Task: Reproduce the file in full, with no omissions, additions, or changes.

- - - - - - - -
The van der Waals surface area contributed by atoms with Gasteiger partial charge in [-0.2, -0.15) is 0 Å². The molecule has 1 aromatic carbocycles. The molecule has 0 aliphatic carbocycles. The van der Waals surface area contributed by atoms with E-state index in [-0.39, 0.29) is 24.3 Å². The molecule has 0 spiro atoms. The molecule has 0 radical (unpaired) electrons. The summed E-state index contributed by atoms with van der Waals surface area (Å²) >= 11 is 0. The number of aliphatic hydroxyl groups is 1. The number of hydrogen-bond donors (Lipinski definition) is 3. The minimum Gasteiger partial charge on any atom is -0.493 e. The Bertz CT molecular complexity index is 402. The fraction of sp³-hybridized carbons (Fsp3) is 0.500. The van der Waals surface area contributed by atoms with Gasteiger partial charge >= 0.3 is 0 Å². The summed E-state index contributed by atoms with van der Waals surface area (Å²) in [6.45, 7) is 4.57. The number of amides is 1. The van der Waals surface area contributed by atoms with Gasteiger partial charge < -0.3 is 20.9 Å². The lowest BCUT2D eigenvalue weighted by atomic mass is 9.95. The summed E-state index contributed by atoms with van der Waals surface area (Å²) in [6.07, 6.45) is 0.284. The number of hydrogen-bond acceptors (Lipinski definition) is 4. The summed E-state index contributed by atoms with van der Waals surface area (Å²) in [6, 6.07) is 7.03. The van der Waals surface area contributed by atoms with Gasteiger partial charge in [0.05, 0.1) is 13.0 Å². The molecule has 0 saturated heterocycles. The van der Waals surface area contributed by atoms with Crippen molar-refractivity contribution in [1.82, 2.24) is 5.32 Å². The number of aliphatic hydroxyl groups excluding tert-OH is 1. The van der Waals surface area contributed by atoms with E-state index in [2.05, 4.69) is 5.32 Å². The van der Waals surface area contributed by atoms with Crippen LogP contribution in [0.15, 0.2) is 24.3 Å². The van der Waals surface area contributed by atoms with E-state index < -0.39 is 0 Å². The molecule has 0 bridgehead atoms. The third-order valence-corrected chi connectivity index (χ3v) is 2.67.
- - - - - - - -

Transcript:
The van der Waals surface area contributed by atoms with Gasteiger partial charge in [-0.2, -0.15) is 0 Å². The molecule has 1 aromatic carbocycles. The molecule has 0 aliphatic carbocycles. The van der Waals surface area contributed by atoms with E-state index in [-0.39, 0.29) is 24.3 Å². The molecule has 0 spiro atoms. The molecule has 0 radical (unpaired) electrons. The summed E-state index contributed by atoms with van der Waals surface area (Å²) >= 11 is 0. The number of aliphatic hydroxyl groups is 1. The number of hydrogen-bond donors (Lipinski definition) is 3. The minimum Gasteiger partial charge on any atom is -0.493 e. The Bertz CT molecular complexity index is 402. The fraction of sp³-hybridized carbons (Fsp3) is 0.500. The van der Waals surface area contributed by atoms with Gasteiger partial charge >= 0.3 is 0 Å². The summed E-state index contributed by atoms with van der Waals surface area (Å²) in [6.45, 7) is 4.57. The number of amides is 1. The van der Waals surface area contributed by atoms with Gasteiger partial charge < -0.3 is 20.9 Å². The lowest BCUT2D eigenvalue weighted by atomic mass is 9.95. The summed E-state index contributed by atoms with van der Waals surface area (Å²) in [6.07, 6.45) is 0.284. The number of hydrogen-bond acceptors (Lipinski definition) is 4. The summed E-state index contributed by atoms with van der Waals surface area (Å²) in [6, 6.07) is 7.03. The van der Waals surface area contributed by atoms with Gasteiger partial charge in [0.05, 0.1) is 13.0 Å². The molecule has 0 saturated heterocycles. The van der Waals surface area contributed by atoms with Crippen molar-refractivity contribution in [1.82, 2.24) is 5.32 Å². The number of aliphatic hydroxyl groups excluding tert-OH is 1. The van der Waals surface area contributed by atoms with E-state index in [2.05, 4.69) is 5.32 Å². The van der Waals surface area contributed by atoms with Crippen LogP contribution in [0.15, 0.2) is 24.3 Å². The van der Waals surface area contributed by atoms with E-state index < -0.39 is 0 Å². The molecule has 0 bridgehead atoms. The third-order valence-corrected chi connectivity index (χ3v) is 2.67.